Over the years, researchers have chronicled many unhealthy trends in the American diet—like not eating enough fruits and vegetables or consuming too much saturated fat and processed foods. Recently many medical experts are focusing their attention on another danger to our health—refined sugar.
So, how did refined sugar go from being just “excess calories” for the weight conscious to a health hazard?
There is compelling medical evidence that refined sugar contributes to cancer, heart disease, metabolic disorders like insulin resistance and type 2 diabetes, and a host of other health problems.
These findings have spawned a media blitz of books and television programs in which some medical experts are calling sugar “poison” and urging changes in public policy to regulate sugar much like alcohol and tobacco.
Natural vs. Added Sugar
Sugar is a simple carbohydrate found naturally in many foods, including fruits, vegetables and grains. If the only sugar we consumed were in natural, whole foods, there wouldn’t be a problem. But the average American diet is full of refined, nutrient-depleted foods that contain high amounts of added sugar.
As we pointed out in a previous post, How Much Sugar is Too Much?, we are consuming far more than the recommended daily limit of 6 teaspoons for women and 9 teaspoons for men. The current U.S. average consumption is 20 teaspoons of added, refined sugar every day. However, many teenagers consume much more than that. As the leading consumer of junk food, it’s easy to see how sugar grams add up. A single 20 oz. soda contains about 60 grams (15 teaspoons) of sugar.
Problems Linked to Sugar
The list of health issues linked to added sugars is very long, but here’s a few of the major concerns:
- Sugar compromises immune function. In one study, two cans of soda (which contain 20 teaspoons of sugar) reduced the efficiency of white blood cells by 92 percent--an effect that lasts up to five hours.
- Refined sugar overworks your pancreas and adrenal glands as they struggle to keep blood sugar levels in balance. In response to sugar, your pancreas pumps out insulin to normalize blood sugar levels. This causes a sudden drop in blood sugar which triggers the adrenals to compensate with the release of cortisol. Overtime, these glands become overworked and “burn out” leading to early menopause, type 2 diabetes, hypoglycemia and chronic fatigue.
- Since sugar is devoid of nutrients, the body must use its own nutrient reserves to metabolize it. When these stores are depleted, the body becomes unable to properly metabolize fatty acids and cholesterol, leading to higher cholesterol and triglyceride levels.
- Drawing on the body's nutrient reserves can also lead to chronic mineral deficits, especially in magnesium (a mineral required for more than 300 different enzyme activities) and chromium (a trace element that regulates hormones such as insulin), putting you at risk for numerous health problems, from depression to attention deficit disorder to asthma. A recent study found that kids who eat significant amounts of junk food are much more likely to develop asthma than kids who don't.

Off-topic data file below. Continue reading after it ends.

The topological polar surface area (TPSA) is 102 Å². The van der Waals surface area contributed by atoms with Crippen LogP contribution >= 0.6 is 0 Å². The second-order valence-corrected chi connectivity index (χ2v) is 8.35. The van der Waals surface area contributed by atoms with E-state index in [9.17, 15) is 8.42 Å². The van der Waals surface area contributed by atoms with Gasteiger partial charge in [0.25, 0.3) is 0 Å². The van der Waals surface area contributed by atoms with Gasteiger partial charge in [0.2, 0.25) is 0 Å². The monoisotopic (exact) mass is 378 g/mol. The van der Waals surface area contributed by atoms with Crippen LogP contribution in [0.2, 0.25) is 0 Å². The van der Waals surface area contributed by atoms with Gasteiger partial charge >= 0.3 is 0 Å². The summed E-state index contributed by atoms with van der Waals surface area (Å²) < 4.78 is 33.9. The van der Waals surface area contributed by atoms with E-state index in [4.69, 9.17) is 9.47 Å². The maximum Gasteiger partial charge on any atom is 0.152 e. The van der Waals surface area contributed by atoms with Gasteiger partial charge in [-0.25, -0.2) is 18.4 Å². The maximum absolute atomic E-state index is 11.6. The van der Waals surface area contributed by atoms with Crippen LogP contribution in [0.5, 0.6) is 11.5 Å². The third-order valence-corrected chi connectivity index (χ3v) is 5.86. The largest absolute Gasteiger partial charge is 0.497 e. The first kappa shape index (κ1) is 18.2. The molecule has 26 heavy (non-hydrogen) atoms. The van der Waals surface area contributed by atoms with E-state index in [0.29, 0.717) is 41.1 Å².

- Researchers conducting studies of juvenile delinquency and public school children found improved test scores when sugar and white four were eliminated from their diets. Another study conducted in juvenile detention centers found that violent behavior decreased dramatically when sugar was eliminated.
- The damage sugar inflicts on the body is cumulative and may go unnoticed for many years. Experts estimate that is takes roughly 15 – 20 years of steady consumption of refined sugar and junk food before you develop a chronic disease like diabetes. Furthermore, it doesn’t take much to put you at risk. Once intake exceeds 20 teaspoons daily, the risk of chronic illness increases exponentially.
Cutting Back on Sugar
Reducing sugar intake can be difficult as humans naturally crave sweets. However, there are strategies you can employ to reduce or eliminate added sugars:
- Choose whole, unprocessed foods whenever possible as this eliminates added sugars from the start.
- Keep fresh fruit around to satisfy any sweet cravings.
- Instead of artificially sweetened beverages, use one sweetened with the herb stevia.
- Natural sweeteners like honey, blackstrap molasses, fruit juice, brown rice syrup, and evaporated cane juice do contain small amounts of nutrients, such as the B vitamins, iron, calcium and potassium. But these "natural" sweeteners are only marginally better than plain white table sugar and their intake should be limited.
If you do purchase processed foods like cereal, yogurt or snack foods, read the labels carefully. While the total grams of sugar listed under “Nutrition Facts” does not separate sugars naturally in whole foods vs. those added during processing, you can often determine the amount of added sugars if you can compare it to a “plain” or unsweetened version of the same product.
For example, plain yogurt will only list the sugars found in milk—about 12 grams in a 6 oz container. Therefore you’ll be able to calculate added sugar in a flavored yogurt by subtracting 12 grams from the total amount of sugar.
Another option is to purchase a large container of plain yogurt and add your own fresh fruit. You’ll save money and added sugar!
For more information and tips on how to kick the sugar habit, read The Dangers of Sugar: Is it Really That Bad?